Understanding Masonry Layout

Rakhitha Nimesh

The modern web design world is an innovative one. Table-based lists with offset pagination are rapidly falling out of favor, whereas Masonry layouts with infinite scrolling are becoming the new norm. This article provides an in-depth look at the Masonry layout and its usage.

Defining Masonry Layout

The term Masonry layout probably owes its name to the popular jQuery Masonry plugin that is used to generate this type of layout. Masonry layout is also referred to as the Pinterest Style Layout, as www.pinterest.com was the first major website to use this layout style.

Masonry is a grid layout based on columns. Unlike other grid layouts, it doesn’t have fixed height rows. Basically, Masonry layout optimizes the use of space inside the web page by reducing any unnecessary gaps. Without this type of layout, certain restrictions are required to maintain the structure of layout.

Developers and designers are accustomed to seeing web pages laid out with CSS floats. But this common type of layout doesn’t take the size of the elements into consideration. Instead, it adds elements one after another, first in the horizontal direction, then vertically. The following image shows a typical web page that uses floats for layout:

Default Layout

As you can see, having boxes with dynamic dimensions makes it difficult to design a layout without unnecessary gaps. This type of layout makes it harder for users as well, because the page height increases due to the additional spaces. It requires unnecessary scrolling to navigate to the bottom of the page. In such scenarios, we have to use a fixed-size box in each row.

Using a Masonry layout is the ultimate solution to this problem, as it reduces the spaces and tries to fit the maximum number of boxes into the rows and columns. Consider the following screenshot to see how the previous design looks in a Masonry layout. Notice that the height of the page is reduced and the layout is easier on the eye.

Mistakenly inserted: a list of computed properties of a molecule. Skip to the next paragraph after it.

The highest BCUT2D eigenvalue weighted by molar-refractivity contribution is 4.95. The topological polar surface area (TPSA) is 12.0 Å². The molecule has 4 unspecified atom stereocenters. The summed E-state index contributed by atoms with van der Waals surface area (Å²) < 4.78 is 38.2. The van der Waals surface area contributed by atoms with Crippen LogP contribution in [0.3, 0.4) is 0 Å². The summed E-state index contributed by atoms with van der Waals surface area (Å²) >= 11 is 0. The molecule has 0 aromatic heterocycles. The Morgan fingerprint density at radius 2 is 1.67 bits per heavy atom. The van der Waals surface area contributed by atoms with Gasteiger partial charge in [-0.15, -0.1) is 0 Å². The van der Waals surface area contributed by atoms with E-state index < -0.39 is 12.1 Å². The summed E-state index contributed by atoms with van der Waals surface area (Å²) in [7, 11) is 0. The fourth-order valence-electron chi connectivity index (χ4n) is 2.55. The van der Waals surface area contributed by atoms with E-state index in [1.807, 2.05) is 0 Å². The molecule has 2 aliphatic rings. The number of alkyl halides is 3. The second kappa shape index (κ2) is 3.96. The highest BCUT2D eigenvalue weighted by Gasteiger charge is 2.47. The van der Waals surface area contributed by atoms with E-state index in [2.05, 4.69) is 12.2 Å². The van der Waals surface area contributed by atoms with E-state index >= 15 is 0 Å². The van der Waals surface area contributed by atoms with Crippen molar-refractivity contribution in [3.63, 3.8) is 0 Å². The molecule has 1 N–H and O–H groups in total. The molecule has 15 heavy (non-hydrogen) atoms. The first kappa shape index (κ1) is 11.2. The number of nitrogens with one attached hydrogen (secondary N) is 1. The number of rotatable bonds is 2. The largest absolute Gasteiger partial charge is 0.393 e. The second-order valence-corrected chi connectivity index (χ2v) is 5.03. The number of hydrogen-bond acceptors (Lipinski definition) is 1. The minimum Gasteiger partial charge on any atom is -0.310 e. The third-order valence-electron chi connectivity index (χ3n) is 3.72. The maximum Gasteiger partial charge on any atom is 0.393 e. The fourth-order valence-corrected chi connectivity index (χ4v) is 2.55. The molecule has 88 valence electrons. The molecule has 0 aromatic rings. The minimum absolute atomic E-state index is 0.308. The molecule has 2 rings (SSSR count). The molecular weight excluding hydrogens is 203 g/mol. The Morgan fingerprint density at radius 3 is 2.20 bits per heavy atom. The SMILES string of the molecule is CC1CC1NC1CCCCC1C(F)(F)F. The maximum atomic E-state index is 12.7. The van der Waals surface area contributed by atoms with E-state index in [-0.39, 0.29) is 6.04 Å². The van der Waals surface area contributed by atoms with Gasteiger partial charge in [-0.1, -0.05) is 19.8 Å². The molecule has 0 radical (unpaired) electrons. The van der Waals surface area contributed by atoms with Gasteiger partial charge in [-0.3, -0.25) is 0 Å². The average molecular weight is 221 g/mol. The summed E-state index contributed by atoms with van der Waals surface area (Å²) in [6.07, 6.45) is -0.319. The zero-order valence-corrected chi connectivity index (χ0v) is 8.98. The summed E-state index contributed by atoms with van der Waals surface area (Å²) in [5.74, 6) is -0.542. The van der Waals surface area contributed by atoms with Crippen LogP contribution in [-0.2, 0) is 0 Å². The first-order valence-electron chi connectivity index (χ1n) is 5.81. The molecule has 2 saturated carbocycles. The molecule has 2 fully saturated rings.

Masonry Layout

Masonry Layout Around the Web

Let’s look at some of the different uses of Masonry-style layouts across the Web:



Erik Johansson Photography


Practical Uses of Masonry Layout

Masonry layout can equip a site with better functionality, as well as enhance a site’s design. The following are practical examples of Masonry layout usage:

  • Image Galleries – The most popular use of Masonry layouts is for galleries. Image galleries are built using different types of images with varying dimensions. It can be challenging to create a set of images with the same dimensions, without losing their quality. Because of this, Masonry layouts are a great choice for creating galleries using images with varied dimensions.
  • Blog Posts – Generally, a blog’s home page lists the latest blog posts, along with a short summary. As long as we use one column to list posts, there won’t be any problems. However, with multiple columns, it is not possible to list the posts with varying length summaries. To keep the consistency of the layout, it is necessary to restrict the summary length. With a Masonry layout, we can list the latest posts in multiple columns without having to truncate the post summaries.